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Editor's Introduction

Juniata is a stimulating and vital community of scholars, an outstanding place to learn and to teach. The central purpose of Juniata Voices is to try to provide an annual review of the wide-ranging and diverse conversations that take place on our campus, and make this community what it is. Although cold print cannot reproduce the warm reality of a face to face discussion, it is basic to the liberal arts that a published piece of writing is not the end of a conversation, but the beginning of a new one. Thus we hope that these writings from 2001-02 will not be merely a fossil record of a year that is past, but will serve as a catalyst for further discussion, both here and elsewhere.

These works, with one exception, were presented or read on the Juniata campus during the past academic year, and we present them in the order in which they were given. Five are by members of the Juniata faculty, and three of these were presented as part of the "Bookend Seminar" series. The other two faculty pieces were presented as lectures by recipients of campus teaching awards, opening and closing our academic year. The rest of the works were presented by distinguished visitors to the campus. As an afterword, we include the 1999 commencement address in which distinguished alumnus William Phillips '70 pays tribute to the learning community that is Juniata College.

The 2001-02 academic year was overshadowed by the outrages of September 11, 2001. Many conversations not reported in this volume centered on those events and on our responses to them, as a campus community and as a country. At a time when uncertainty engendered fear and misinformation fed uncertainty, the Juniata community came together to investigate and to reflect. We practiced the principles of the liberal arts -- reflecting critically and thoughtfully about the world around us. That discussion is underrepresented here, but interested readers are encouraged to look at the published collection of speeches from the Bailey Oratorical contest, The Students of Juniata College: Our Reaction to September 11th, which gives an excellent insight into the students' reactions. Copies are available through the Juniata College Press. Here, we present a lecture by Dr. Heinz Kreft '80, who not only represents the liberal arts spirit of our conversations, but also personifies Juniata's commitment to helping students become fully engaged citizens of the world.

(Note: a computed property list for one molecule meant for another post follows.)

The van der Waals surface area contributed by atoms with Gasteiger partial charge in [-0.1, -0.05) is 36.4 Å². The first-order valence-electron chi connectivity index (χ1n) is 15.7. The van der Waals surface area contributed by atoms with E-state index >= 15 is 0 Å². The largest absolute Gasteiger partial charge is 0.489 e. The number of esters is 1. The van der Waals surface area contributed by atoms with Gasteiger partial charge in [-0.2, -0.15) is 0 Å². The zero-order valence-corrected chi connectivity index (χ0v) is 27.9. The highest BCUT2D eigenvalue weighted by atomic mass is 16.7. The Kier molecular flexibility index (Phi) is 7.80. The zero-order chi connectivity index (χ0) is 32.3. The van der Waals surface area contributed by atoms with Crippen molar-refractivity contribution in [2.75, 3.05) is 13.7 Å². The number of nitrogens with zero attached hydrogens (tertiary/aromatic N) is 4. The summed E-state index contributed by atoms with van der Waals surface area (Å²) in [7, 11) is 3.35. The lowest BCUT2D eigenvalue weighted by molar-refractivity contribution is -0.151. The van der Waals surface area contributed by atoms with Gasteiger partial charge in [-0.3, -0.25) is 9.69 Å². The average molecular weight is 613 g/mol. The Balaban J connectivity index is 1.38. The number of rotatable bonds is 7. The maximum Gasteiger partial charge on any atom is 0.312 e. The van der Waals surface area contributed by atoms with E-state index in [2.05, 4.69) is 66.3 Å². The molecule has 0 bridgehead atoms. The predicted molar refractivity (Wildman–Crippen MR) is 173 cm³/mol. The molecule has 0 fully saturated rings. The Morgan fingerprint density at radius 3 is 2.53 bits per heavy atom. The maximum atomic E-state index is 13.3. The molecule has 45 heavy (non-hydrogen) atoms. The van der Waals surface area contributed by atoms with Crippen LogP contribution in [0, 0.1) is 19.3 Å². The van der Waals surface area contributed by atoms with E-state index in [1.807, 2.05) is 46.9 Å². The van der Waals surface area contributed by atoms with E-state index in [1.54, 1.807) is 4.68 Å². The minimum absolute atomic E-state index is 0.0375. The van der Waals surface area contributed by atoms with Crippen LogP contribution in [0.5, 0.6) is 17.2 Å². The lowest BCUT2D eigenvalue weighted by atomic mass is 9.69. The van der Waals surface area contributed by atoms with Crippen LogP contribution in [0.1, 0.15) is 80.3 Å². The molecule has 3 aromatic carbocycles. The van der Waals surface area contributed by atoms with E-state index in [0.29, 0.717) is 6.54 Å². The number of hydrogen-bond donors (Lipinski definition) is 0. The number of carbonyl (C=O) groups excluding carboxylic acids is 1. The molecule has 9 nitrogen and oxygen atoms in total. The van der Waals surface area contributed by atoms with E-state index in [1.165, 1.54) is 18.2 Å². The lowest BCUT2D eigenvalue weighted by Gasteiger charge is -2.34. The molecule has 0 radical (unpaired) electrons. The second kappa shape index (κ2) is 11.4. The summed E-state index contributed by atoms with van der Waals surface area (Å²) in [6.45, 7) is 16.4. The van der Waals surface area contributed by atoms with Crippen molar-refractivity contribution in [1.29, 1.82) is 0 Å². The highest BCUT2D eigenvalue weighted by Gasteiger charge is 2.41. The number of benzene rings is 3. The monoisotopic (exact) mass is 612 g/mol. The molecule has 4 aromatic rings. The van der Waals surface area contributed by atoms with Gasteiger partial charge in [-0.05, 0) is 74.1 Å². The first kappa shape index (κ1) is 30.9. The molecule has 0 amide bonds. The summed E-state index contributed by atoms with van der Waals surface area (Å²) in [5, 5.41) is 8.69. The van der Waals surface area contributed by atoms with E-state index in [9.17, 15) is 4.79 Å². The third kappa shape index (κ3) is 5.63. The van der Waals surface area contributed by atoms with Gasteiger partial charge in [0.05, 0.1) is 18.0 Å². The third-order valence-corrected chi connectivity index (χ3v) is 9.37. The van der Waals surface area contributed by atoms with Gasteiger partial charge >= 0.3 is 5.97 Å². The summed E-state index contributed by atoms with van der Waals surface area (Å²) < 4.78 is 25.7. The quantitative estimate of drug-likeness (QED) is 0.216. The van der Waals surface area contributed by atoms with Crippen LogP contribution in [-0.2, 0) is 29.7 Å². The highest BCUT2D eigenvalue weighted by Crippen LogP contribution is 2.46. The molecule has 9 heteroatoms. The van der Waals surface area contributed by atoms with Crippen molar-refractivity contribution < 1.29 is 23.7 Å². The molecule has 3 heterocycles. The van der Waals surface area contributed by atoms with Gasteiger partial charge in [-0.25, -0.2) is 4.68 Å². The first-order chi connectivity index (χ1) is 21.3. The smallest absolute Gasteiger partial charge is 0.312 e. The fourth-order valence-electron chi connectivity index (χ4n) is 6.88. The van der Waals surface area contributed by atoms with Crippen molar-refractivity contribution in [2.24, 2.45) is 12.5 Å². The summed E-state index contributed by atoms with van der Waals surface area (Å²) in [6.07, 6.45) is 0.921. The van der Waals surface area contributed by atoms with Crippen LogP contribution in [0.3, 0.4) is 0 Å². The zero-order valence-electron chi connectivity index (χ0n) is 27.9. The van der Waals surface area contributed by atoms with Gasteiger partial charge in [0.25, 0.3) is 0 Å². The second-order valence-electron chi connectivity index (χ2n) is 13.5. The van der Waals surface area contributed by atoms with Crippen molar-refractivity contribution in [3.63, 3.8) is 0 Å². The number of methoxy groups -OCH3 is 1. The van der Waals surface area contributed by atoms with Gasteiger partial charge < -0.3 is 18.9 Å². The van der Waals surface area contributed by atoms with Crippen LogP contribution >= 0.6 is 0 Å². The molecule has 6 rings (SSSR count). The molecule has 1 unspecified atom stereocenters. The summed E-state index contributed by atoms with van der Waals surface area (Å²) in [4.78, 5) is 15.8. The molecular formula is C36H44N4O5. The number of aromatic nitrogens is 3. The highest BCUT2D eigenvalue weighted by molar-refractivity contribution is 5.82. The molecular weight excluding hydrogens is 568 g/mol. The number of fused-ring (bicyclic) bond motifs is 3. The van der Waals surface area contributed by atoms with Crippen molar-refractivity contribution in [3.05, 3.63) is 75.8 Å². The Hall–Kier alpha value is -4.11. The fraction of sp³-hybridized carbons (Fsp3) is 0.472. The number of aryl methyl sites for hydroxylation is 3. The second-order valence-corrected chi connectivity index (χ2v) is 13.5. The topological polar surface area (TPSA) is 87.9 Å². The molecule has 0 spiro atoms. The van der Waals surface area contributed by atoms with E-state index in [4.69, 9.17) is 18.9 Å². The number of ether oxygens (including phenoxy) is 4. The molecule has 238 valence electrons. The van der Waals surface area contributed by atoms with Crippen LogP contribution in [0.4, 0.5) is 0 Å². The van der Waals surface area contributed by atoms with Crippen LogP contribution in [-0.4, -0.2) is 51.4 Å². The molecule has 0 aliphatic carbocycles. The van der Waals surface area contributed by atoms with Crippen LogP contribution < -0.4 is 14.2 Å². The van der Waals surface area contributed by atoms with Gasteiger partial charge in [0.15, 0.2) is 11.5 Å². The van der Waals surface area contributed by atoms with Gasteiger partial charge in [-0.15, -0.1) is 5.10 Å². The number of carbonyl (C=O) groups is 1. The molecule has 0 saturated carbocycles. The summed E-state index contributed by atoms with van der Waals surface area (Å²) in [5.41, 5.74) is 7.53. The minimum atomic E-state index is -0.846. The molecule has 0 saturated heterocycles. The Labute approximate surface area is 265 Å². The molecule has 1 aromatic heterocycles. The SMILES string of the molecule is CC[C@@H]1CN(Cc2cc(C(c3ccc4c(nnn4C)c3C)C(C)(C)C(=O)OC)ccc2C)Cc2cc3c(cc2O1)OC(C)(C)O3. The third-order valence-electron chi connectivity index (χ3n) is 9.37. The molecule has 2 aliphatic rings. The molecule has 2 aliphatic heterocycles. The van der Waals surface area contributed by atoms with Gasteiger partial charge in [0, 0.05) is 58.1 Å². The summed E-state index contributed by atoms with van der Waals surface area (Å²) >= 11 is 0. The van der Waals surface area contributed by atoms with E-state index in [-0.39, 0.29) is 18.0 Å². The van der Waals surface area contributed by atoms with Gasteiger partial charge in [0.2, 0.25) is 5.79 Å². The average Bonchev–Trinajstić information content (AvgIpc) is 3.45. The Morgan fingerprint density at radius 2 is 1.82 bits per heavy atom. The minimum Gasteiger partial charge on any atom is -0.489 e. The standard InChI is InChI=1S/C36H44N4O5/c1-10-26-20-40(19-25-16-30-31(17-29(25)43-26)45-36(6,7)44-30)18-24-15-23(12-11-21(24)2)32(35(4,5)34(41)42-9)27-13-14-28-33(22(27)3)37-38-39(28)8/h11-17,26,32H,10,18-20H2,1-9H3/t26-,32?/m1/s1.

This is the second numbered volume of Juniata Voices yet it follows the first by some eight years. A few may have thought that it was destined to be the publishing version of Mel and Tim -- a "one-hit wonder."1 The hiatus can be attributed to the traditional enemies of the life of the mind: busyness and money (or lack thereof). Thanks to President Thomas Kepple and Provost James Lakso, we believe we have the second of these problems solved, for the time being at least. We cannot solve the problem of busyness, but we hope that Voices will help to mitigate its effects. Busyness causes tunnel vision -- each one of us involved in our own very particular pursuits. Ask anyone, "what happened on campus last year?" and few, probably, would be able to remember more than half of what was a very long list indeed -- more than seventy speakers alone, to say nothing of visiting artists, thespians, and musicians, or of exhibits, plays, and concerts. We hope Voices will serve as a way of jogging our collective memories, and as a way of reminding us to pause now and again to appreciate what a rich environment we enjoy at Juniata.

Jack Barlow
Editor

1 Mel and Tim's hit was "Backfield in Motion," in 1969, for trivia buffs and those too young to remember.